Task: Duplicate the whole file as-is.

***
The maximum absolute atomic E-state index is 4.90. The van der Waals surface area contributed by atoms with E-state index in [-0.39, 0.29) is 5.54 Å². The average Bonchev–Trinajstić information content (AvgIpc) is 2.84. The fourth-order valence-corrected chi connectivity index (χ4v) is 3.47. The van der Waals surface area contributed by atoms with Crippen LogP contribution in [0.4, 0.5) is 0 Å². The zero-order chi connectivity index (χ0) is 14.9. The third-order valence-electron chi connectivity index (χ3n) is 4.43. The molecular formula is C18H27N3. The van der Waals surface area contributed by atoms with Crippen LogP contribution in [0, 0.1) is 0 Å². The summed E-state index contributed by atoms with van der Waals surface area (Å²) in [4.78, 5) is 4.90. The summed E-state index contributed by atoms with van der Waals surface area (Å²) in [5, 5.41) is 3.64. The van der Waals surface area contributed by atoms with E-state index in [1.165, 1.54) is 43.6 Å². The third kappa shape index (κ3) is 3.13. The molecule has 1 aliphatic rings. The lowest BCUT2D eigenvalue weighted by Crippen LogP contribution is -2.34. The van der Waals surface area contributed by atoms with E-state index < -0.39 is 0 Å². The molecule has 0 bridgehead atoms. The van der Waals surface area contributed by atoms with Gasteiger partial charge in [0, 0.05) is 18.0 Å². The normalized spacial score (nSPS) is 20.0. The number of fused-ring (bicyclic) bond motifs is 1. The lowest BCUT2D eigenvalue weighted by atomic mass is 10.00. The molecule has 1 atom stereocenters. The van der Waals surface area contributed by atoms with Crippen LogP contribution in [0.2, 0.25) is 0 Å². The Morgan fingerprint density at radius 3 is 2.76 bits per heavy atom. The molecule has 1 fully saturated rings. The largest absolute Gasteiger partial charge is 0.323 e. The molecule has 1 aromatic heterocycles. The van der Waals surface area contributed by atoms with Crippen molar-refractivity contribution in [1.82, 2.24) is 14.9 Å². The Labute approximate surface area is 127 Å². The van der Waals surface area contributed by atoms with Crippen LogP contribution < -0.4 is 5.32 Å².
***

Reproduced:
The maximum absolute atomic E-state index is 4.90. The van der Waals surface area contributed by atoms with E-state index in [-0.39, 0.29) is 5.54 Å². The average Bonchev–Trinajstić information content (AvgIpc) is 2.84. The fourth-order valence-corrected chi connectivity index (χ4v) is 3.47. The van der Waals surface area contributed by atoms with Crippen LogP contribution in [0.4, 0.5) is 0 Å². The zero-order chi connectivity index (χ0) is 14.9. The third-order valence-electron chi connectivity index (χ3n) is 4.43. The molecular formula is C18H27N3. The van der Waals surface area contributed by atoms with Crippen LogP contribution in [0, 0.1) is 0 Å². The summed E-state index contributed by atoms with van der Waals surface area (Å²) in [4.78, 5) is 4.90. The summed E-state index contributed by atoms with van der Waals surface area (Å²) in [5, 5.41) is 3.64. The van der Waals surface area contributed by atoms with E-state index in [1.165, 1.54) is 43.6 Å². The third kappa shape index (κ3) is 3.13. The molecule has 1 aliphatic rings. The lowest BCUT2D eigenvalue weighted by Crippen LogP contribution is -2.34. The van der Waals surface area contributed by atoms with E-state index < -0.39 is 0 Å². The molecule has 0 bridgehead atoms. The van der Waals surface area contributed by atoms with Gasteiger partial charge in [0, 0.05) is 18.0 Å². The normalized spacial score (nSPS) is 20.0. The number of fused-ring (bicyclic) bond motifs is 1. The lowest BCUT2D eigenvalue weighted by atomic mass is 10.00. The molecule has 1 atom stereocenters. The van der Waals surface area contributed by atoms with Crippen LogP contribution in [0.2, 0.25) is 0 Å². The Morgan fingerprint density at radius 3 is 2.76 bits per heavy atom. The molecule has 1 fully saturated rings. The largest absolute Gasteiger partial charge is 0.323 e. The molecule has 1 aromatic heterocycles. The van der Waals surface area contributed by atoms with Crippen molar-refractivity contribution in [1.82, 2.24) is 14.9 Å². The Labute approximate surface area is 127 Å². The van der Waals surface area contributed by atoms with Crippen LogP contribution < -0.4 is 5.32 Å².